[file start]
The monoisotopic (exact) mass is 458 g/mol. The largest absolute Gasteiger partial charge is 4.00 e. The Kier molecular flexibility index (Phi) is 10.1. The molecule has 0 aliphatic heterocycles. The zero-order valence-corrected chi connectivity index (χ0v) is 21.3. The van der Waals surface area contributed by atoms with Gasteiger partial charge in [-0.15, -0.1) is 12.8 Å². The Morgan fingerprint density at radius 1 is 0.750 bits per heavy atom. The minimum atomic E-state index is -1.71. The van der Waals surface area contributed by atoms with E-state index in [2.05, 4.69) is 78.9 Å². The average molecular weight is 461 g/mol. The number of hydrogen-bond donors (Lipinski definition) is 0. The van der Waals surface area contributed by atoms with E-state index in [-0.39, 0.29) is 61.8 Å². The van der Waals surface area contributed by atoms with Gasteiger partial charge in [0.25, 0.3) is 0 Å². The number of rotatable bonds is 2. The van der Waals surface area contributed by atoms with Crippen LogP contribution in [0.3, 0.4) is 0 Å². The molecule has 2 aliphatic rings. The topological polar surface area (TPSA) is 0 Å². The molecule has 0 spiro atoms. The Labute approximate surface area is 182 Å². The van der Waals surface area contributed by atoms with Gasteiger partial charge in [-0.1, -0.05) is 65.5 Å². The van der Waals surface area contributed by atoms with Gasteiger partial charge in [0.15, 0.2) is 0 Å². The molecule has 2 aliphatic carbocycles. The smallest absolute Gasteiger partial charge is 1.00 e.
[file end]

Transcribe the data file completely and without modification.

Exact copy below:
The monoisotopic (exact) mass is 458 g/mol. The largest absolute Gasteiger partial charge is 4.00 e. The Kier molecular flexibility index (Phi) is 10.1. The molecule has 0 aliphatic heterocycles. The zero-order valence-corrected chi connectivity index (χ0v) is 21.3. The van der Waals surface area contributed by atoms with Gasteiger partial charge in [-0.15, -0.1) is 12.8 Å². The Morgan fingerprint density at radius 1 is 0.750 bits per heavy atom. The minimum atomic E-state index is -1.71. The van der Waals surface area contributed by atoms with E-state index in [2.05, 4.69) is 78.9 Å². The average molecular weight is 461 g/mol. The number of hydrogen-bond donors (Lipinski definition) is 0. The van der Waals surface area contributed by atoms with E-state index in [-0.39, 0.29) is 61.8 Å². The van der Waals surface area contributed by atoms with Gasteiger partial charge in [0.25, 0.3) is 0 Å². The number of rotatable bonds is 2. The van der Waals surface area contributed by atoms with Crippen LogP contribution in [0.3, 0.4) is 0 Å². The molecule has 2 aliphatic rings. The topological polar surface area (TPSA) is 0 Å². The molecule has 0 spiro atoms. The Labute approximate surface area is 182 Å². The van der Waals surface area contributed by atoms with Gasteiger partial charge in [-0.1, -0.05) is 65.5 Å². The van der Waals surface area contributed by atoms with Gasteiger partial charge in [0.15, 0.2) is 0 Å². The molecule has 2 aliphatic carbocycles. The smallest absolute Gasteiger partial charge is 1.00 e.